I am a huge fan of decorated biscuits.
They were a big catalyst for my current obsession with baking, and I have made endless batches to give as gifts, to impress guests, or for the sheer enjoyment of creating something beautiful and then devouring it!
I genuinely believe that food makes the best gift. And if it’s something that is going to be beautiful to look at, thoughtfully made, and it isn’t going to spoil in a matter of days, so much the better!
I saw the idea on Pinterest, or Reddit, or somewhere, to write thank you notes for teachers on decorated biscuits. It was so genius, I can’t believe it never occurred to me before! So I resolved to make them for the teachers at my daughter’s school at the end of the year.
The biscuit recipe that I use to make my decorated biscuits is adapted from a simple sugar cookie recipe. It’s not going to win any competitions for taste, but it does hold it’s shape pretty well, even with a large cookie. It’s got a very small amount of leavening, to help reduce any spreading.
200g castor sugar
2 tsp vanilla extract
1 large egg
325g plain flour
1/4 tsp baking powder
Cream together butter and sugar.
Add vanilla and egg and combine.
Add flour and combine.
Wrap in cling film and chill for at least 45 minutes, or longer if you can.
Pre-heat oven to 200c
Dust work surface with plain flour. Roll out dough to 3-4mm thick.
Cut our shapes and transfer to baking sheet with a palette knife.
Bake for 10 minutes, then leave on baking tray to cool for 6 minutes.
Transfer to cooling rack.
The most important step in my recipe is to chill the dough well before rolling out. I sometimes double this recipe and store half the dough in the freezer. To be conservative, I would say the dough would keep in the freezer for a month, but I’ve used it after much longer and nobody has got sick yet! It’s very common to chill the biscuits directly before cooking, but as my fridge is tiny and has no space to fit a baking sheet, I’ve been forced to do things this way. If you use the dough from cold and knead it until is *just* stops cracking, you will be able to avoid too much spreading without a second chill.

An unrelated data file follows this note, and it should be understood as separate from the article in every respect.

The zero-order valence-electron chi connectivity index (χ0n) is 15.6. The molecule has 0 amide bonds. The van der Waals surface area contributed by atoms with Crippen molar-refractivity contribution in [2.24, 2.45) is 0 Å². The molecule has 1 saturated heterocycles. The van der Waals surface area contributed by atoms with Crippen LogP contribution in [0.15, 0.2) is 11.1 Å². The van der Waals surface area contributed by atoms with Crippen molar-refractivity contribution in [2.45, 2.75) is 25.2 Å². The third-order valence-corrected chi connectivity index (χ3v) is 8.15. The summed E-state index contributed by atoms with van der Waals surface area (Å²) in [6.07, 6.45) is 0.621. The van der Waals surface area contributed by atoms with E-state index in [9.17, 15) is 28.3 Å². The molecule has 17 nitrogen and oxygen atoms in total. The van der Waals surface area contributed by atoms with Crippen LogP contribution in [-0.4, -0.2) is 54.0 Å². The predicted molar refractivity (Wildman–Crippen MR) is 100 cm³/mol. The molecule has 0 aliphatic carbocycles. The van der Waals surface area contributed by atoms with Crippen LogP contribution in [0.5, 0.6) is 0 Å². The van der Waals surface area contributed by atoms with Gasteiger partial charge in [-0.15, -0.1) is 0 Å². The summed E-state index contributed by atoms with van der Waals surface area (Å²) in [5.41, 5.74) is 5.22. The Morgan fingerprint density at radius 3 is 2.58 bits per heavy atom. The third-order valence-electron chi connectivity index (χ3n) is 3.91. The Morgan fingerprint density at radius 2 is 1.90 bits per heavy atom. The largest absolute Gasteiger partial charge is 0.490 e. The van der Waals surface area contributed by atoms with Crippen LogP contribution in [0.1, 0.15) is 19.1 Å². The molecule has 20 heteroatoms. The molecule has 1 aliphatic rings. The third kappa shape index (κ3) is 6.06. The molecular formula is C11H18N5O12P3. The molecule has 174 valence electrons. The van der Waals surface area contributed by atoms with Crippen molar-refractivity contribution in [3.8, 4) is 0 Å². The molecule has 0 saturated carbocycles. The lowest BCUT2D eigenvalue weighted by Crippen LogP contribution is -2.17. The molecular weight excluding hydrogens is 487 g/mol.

I wanted my biscuits to look like a sheet of A4 paper, so I rolled the dough out onto some parchment (that I could transfer directly to the baking sheet), and used the largest square cutter I had. I then used a large knife to trim off a piece of the edge to approximate the proportions of a sheet of paper. I totally eyeballed this, and I think it worked out fine. I bake my biscuits for about 10 minutes, but try to take them out before the edges darken (looks like I discovered some hot spots in my oven this time!).
If the biscuit has spread a little, you can poke and prod it with a spatula directly after baking to help maintain the correct shape. I was furiously slapping the sides of these biscuits with a large fish slice to make the edges as straight as possible…
You can also use a microplane zester to neaten up the edges. If you’re assembling a cookie sculpture this is a really good idea. For single biscuits I generally don’t bother, as it can look ‘tampered with’ and just make the biscuit look imperfect in a different way.
I like to leave about 24 hours before decorating my biscuits, because I find the fat can leak out and spoil the appearance of the icing. I like to separate mine with kitchen paper, and will find the paper reassuringly coated with grease the next morning! This step is especially important when using light coloured icing, as any imperfection will be more noticeable.